But in recent weeks, barge traffic has come to a standstill while dredges costing $80,000 a day carve a 100-foot-wide channel. Other times, boats crawl along, funneled into one lane. The once teeming waterway — the third largest river drainage in the world — is mostly empty, of water and traffic.
Companies like Terral ship on the river by lashing 30 to 40 barges together and loading them to a 10- to 11-foot draft — the distance from the surface of the water to the bottom of the barge. With the shallow channel, boats are now “light loading” to 81/2 feet, losing 324 tons of cargo per foot, which means more inefficiency, higher costs and a greater backlog waiting to be moved down the river.
At best, shipments are sporadic. The usually broad river now affords enough room for only one vessel in many places. Faster-moving barges don’t have space to get around slower barge tows. And, should a group of barges run aground, everyone waits until the boats are freed.
Until substantially more water flows in the river, the painfully slow dredging plan is the only answer.
An Army Corps commander predicted the crisis could extend until October. “The worst is ahead of us,” Major Gen. John W. Peabody told reporters in Memphis.
Those who make a living off the “lower Miss” are accustomed to the river’s caprice. A year ago a weeks-long deluge in the Midwest engorged the Mississippi and caused it to flow over its levees. Greenville, Miss., just up the road, was inundated.
To relieve pressure on the river, officials reluctantly opened gates on long-disused spillways. Six million acres of the Delta — deep into a drought — flooded with Missouri rain.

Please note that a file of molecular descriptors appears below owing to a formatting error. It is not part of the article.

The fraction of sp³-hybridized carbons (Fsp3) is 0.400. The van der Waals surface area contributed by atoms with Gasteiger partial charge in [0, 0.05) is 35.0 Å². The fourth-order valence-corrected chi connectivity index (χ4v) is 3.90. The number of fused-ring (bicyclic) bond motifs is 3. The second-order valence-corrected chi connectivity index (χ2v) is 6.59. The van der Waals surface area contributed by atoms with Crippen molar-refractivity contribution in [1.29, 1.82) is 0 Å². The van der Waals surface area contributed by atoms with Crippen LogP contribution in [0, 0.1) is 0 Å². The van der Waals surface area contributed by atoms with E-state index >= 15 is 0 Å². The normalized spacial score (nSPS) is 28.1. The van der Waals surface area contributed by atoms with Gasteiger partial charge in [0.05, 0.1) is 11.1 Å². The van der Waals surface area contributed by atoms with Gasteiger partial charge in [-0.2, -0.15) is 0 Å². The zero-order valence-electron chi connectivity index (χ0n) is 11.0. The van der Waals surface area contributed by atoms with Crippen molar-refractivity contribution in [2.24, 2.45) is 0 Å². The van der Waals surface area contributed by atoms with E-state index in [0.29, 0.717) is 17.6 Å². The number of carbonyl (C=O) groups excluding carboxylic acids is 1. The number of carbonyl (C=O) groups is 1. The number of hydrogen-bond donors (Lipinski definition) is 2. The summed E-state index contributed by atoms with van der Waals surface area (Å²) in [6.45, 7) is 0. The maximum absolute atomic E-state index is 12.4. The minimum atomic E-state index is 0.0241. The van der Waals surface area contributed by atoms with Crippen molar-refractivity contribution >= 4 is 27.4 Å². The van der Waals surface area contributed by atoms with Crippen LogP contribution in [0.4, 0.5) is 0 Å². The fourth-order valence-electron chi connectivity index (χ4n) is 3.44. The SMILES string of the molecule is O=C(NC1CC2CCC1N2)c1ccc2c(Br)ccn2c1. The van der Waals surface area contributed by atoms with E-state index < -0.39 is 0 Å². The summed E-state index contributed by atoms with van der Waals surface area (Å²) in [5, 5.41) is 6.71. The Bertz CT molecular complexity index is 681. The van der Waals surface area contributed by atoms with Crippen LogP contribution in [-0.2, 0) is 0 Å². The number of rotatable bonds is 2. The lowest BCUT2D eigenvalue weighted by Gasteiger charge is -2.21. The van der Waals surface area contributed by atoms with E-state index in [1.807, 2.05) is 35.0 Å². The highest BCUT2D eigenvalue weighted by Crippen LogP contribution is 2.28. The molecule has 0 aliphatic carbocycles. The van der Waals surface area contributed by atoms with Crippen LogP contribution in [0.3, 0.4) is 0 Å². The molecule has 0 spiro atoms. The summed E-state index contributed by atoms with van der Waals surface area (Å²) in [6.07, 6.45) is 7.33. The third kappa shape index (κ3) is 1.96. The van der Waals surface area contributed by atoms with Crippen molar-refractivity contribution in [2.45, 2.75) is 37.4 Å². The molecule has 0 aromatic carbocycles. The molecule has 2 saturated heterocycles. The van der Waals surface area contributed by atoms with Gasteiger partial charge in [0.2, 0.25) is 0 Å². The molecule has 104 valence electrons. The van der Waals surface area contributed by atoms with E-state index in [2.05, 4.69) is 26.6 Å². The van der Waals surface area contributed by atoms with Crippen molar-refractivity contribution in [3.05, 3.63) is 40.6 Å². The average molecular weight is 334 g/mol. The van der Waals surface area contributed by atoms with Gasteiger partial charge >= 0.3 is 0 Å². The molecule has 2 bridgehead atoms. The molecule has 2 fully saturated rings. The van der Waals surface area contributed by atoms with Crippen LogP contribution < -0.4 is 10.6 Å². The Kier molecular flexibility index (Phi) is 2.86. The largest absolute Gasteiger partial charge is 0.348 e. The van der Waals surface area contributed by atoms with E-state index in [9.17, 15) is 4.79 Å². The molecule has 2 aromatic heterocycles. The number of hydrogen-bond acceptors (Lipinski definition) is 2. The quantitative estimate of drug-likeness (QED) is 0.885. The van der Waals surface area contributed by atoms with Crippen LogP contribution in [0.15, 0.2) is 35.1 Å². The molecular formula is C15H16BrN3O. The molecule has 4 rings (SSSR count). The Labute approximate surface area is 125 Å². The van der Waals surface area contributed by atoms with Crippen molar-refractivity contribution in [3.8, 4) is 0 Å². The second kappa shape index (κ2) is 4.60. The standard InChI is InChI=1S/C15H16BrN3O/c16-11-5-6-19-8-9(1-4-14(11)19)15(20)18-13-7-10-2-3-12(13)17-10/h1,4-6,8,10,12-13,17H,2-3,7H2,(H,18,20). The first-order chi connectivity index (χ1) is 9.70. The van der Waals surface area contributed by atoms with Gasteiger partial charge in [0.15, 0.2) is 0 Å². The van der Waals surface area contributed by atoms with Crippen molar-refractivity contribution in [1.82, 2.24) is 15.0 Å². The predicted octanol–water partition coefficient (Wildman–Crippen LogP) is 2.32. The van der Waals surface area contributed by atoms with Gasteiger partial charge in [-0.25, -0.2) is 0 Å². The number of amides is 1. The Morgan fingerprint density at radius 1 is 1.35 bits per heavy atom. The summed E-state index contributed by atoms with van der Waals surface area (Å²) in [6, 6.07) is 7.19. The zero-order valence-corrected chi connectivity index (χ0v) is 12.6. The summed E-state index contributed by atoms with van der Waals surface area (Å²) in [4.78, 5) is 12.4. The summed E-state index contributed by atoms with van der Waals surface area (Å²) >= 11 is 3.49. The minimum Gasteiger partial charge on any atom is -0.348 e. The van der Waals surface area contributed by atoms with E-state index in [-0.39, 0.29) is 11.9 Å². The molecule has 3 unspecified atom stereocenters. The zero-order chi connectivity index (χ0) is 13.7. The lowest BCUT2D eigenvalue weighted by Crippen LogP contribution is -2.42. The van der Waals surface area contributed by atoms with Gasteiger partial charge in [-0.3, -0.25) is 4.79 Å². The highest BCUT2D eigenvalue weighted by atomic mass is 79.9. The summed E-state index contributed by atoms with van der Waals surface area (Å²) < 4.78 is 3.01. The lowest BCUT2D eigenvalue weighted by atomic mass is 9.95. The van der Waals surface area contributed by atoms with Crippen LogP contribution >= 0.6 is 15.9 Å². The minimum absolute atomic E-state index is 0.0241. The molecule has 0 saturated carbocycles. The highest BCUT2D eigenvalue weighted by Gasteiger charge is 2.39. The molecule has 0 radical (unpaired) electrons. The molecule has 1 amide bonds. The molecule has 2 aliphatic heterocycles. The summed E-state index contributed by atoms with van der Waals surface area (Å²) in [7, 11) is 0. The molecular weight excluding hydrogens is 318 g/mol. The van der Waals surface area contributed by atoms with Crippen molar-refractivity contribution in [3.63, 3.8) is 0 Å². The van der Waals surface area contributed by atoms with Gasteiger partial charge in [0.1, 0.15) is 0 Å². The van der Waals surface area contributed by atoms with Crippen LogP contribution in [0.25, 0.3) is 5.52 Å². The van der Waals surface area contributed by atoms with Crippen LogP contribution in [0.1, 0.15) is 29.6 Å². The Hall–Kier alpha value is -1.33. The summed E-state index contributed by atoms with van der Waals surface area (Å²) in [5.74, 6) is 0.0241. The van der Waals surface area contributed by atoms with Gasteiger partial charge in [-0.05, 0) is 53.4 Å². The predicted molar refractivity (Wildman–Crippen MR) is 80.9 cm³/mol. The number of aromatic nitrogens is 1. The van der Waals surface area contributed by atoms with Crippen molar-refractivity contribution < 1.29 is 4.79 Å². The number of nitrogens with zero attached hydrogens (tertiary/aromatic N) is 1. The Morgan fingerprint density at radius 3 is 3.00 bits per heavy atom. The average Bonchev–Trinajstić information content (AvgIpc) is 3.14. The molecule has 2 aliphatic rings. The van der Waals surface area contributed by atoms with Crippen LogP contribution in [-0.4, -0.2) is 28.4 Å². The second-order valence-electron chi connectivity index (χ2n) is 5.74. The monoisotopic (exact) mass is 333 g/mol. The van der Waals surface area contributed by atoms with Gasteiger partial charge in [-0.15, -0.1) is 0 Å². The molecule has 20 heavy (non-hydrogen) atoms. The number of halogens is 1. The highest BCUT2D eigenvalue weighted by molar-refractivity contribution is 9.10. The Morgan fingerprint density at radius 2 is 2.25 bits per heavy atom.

River operators aren’t the only ones racing against the clock. Farmers are frantically attempting to bring in their soybean crop, which the hurricane and its projected rain would quickly reduce to mush. The corn crop, which is mostly harvested and being stored, is less perishable.
Still, Louisiana agricultural officials estimate $350 million worth of grain must be moved in the next few weeks.
“We not going to stop. We’ve got to move the beans,” said Gregg Johnson, 51, who has been raising corn and soybeans in the Delta since he graduated from high school in 1978. With the best crop and the highest prices he’s ever seen, Johnson said, he is harvesting beans though the night in order not to lose the crop.
At the Raley Bros. grain elevator in Monticello, a mountain of corn is growing by the hour. It’s not uncommon to have 2 million bushels on the ground and covered with tarps for short periods of time, Mark Raley said. The facility now has 9 million bushels under tarps and waiting for barge space.
In business since 1952, the company is running 24 hours, trying to keep up with the procession of trucks bringing grain from farmers. Until the river rises, not much of it is going to move.
Jeremy Raley ran a hand over his face and pondered the power of the river and its ability to bend to its will those who depend on it.
“It’s a mysterious, uncontrollable being,” he said. “We work hard to try to control her. We worry about a lot of things in regard to producing the crop, getting it to market. The one thing we seldom worry about is the Mississippi River running dry, and now, here we are, trying to figure it out.”